Sunday, March 12, 2006

"Living to Tell the Tale" Gabriel Garcia Marquez

Well, I finally finished it. I got maybe 1/6th of the way through it before the reading required for my second semester of University required me to put it down to read the works whose priority came first. Then, I had to finish reading the big batch of Warner books sent to me to be reviewed by The Green Man Review. I sent in a whopping number of four reviews, for Last Sons, Mystic Empire, Those Who Walk In Darkness, and What Fire Cannot Burn, and they all got published to day at I highly recommend you read them.

So anyway, back to Living to Tell the Tale: My Nana bought it for me for Christmas, because I'd asked for autobiographies or memoirs of writers. Gabriel Garcia Marquez won a Nobel Prize for literature, so what better memoir, right? Hmmm...

He uses this technique of magical realism, and sometimes it works, but for the most part it allows for some bizarre turns of phrase that make absolutely no sense when translated from Spanish into English. He also has an enormous family of parents, grandparents (from both sides), siblings, illegitimate half-siblings, cousins, and about a hundred friends from the numerous schools, colleges, and magazines he worked for/studied at. All of them with long, intricate Spanish names, all the time, all repeated in their entirety, to the point where I mentally skipped over them because it took too much time for my brain to try and pronounce them while simultaneously trying to remember who they were.

I got the gist of his life, but I wasn't too fond of his writing style, although I can relate to some of his writing troubles. As he describes himself, Gabriel Garcia Marquez was cripplingly shy and timid, and was prone to thinking his better stories were pieces of crap as well as to certain periods of writing laziness where he'd send in mediocre pieces to his editors and watch as they tore them up (literally) in public. He also was, and apparently remains, a horrible speller, which seems ridiculous to me considering the amount of books he's claimed to have read.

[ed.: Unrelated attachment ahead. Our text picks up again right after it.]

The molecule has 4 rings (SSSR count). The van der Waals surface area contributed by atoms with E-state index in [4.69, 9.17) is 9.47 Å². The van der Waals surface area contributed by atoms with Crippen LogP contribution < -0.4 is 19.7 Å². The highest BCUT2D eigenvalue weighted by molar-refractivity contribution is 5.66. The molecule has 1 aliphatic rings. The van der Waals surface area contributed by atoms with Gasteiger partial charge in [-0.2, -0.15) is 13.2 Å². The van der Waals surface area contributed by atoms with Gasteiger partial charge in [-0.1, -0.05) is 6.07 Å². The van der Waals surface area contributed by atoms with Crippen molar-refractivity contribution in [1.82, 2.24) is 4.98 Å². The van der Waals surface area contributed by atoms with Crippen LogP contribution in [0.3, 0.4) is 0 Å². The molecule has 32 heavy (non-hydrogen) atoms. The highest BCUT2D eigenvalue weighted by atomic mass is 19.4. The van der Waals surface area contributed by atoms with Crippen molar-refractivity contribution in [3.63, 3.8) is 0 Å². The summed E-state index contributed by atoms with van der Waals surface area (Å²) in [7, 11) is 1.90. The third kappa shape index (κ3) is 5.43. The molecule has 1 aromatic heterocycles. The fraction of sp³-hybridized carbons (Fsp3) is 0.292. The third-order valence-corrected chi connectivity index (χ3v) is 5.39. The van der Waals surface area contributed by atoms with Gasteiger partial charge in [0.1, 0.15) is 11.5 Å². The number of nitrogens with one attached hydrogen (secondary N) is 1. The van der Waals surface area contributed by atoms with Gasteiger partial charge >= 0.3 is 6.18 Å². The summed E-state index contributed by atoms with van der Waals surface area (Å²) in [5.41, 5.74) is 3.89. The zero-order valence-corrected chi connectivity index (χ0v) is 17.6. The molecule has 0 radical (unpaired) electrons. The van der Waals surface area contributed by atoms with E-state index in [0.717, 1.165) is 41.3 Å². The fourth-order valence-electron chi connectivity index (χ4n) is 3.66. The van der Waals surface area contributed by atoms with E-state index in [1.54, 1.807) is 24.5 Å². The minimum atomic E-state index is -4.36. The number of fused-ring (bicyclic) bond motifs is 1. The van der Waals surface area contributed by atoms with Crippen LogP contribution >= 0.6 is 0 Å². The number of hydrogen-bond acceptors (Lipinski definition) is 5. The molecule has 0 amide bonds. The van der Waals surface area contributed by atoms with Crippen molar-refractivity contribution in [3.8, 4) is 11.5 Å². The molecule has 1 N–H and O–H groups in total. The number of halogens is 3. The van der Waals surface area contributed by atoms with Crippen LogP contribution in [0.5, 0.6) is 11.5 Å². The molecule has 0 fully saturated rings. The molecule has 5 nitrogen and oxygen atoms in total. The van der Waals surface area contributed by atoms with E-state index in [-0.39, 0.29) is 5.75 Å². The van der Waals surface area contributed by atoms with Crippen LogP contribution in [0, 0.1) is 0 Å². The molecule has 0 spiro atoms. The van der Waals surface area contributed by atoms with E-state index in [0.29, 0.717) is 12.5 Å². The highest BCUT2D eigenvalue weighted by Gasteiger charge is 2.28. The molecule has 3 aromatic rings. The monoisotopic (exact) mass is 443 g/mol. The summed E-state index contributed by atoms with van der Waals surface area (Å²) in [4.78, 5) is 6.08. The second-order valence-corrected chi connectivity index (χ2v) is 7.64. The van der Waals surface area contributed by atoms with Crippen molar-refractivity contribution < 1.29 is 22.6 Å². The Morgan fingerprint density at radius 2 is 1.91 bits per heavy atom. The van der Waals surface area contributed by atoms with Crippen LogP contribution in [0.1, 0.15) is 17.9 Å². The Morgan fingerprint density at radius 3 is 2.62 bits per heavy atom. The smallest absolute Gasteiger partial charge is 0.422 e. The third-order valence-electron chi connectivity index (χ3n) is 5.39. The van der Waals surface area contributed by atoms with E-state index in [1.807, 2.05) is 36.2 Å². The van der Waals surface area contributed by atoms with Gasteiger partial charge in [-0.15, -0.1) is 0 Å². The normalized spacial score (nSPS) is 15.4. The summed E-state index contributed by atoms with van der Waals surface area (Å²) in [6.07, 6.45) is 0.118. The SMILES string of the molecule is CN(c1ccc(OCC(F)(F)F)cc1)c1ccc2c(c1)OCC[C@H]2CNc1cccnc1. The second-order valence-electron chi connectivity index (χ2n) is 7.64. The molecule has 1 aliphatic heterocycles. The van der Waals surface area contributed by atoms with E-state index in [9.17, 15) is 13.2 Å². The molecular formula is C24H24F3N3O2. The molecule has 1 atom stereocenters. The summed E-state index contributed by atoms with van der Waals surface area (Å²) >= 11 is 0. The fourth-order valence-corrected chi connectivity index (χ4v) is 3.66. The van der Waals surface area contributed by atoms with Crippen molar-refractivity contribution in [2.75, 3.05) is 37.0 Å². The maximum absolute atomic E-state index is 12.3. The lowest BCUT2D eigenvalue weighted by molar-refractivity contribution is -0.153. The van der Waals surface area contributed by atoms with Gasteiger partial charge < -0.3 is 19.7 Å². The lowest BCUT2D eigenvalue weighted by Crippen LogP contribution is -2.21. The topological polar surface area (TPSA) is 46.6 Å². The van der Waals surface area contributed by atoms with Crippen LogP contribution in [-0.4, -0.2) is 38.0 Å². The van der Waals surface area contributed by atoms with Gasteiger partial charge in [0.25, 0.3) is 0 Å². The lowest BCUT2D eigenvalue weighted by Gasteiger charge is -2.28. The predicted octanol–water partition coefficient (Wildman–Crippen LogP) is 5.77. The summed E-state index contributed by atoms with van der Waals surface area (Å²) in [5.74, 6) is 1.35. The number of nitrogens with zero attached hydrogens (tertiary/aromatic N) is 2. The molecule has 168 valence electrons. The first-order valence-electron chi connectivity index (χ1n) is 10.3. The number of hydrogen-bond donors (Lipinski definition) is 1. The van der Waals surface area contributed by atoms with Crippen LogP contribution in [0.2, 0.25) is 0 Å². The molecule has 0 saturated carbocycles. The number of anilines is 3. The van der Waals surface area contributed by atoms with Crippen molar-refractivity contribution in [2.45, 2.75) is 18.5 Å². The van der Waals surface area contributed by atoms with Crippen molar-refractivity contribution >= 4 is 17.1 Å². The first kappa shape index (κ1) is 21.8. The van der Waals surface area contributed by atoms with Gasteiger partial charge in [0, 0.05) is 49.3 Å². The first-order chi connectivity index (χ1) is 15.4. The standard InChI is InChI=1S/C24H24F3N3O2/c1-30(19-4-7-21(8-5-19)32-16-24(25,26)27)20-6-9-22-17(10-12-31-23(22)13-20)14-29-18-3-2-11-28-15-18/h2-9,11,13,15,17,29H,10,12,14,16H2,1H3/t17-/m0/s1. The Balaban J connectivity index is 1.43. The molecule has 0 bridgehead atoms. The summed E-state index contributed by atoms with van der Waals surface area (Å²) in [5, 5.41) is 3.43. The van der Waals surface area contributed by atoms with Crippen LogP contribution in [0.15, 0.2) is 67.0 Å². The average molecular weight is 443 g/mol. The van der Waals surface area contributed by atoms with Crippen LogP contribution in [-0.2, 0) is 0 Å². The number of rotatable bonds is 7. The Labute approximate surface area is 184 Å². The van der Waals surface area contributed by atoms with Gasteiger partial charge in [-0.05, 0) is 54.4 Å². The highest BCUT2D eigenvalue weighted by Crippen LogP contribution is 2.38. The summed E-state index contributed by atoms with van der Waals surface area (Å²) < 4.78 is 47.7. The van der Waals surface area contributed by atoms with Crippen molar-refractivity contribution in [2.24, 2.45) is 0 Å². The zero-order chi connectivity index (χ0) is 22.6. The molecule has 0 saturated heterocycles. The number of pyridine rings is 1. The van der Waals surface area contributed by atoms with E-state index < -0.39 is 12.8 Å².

I'm surprised that, given his self-proclaimed timidity, how he managed to garner a career in the writing business, but then again, I'm not exactly the most confident individual in person, either. I don't hate my work (at least initially - when I read it back it's f'ing brilliant, man!), but most of the writing that's received the most attention (from CBC, who asked me to send over some pieces to consider hiring me into a focus group to help write a teen-oriented sketch comedy show, who contacted me in February 2005, and whose show has not been able to become a reality due to the CBC radio strike and a general lack of interest and funding; and from SEE Magazine, whose editor read my articles, thought I wrote a good lead, and commisioned me to write an interview for photographer William Jans and a movie review for The Shaggy Dog) has never seemed to me to be my best work. I want to be a novelist for a living, not a journalist, but it's my nonfiction work that apparently catches the eye.

So I can relate, somewhat, to Gabriel Garcia Marquez, but I haven't read any of his work (other than a short story "A Very Old Man With Enormous Wings"), and the enormous amount of detail, backstory, superstition, and mythology he puts into the book makes it nigh incoherent.

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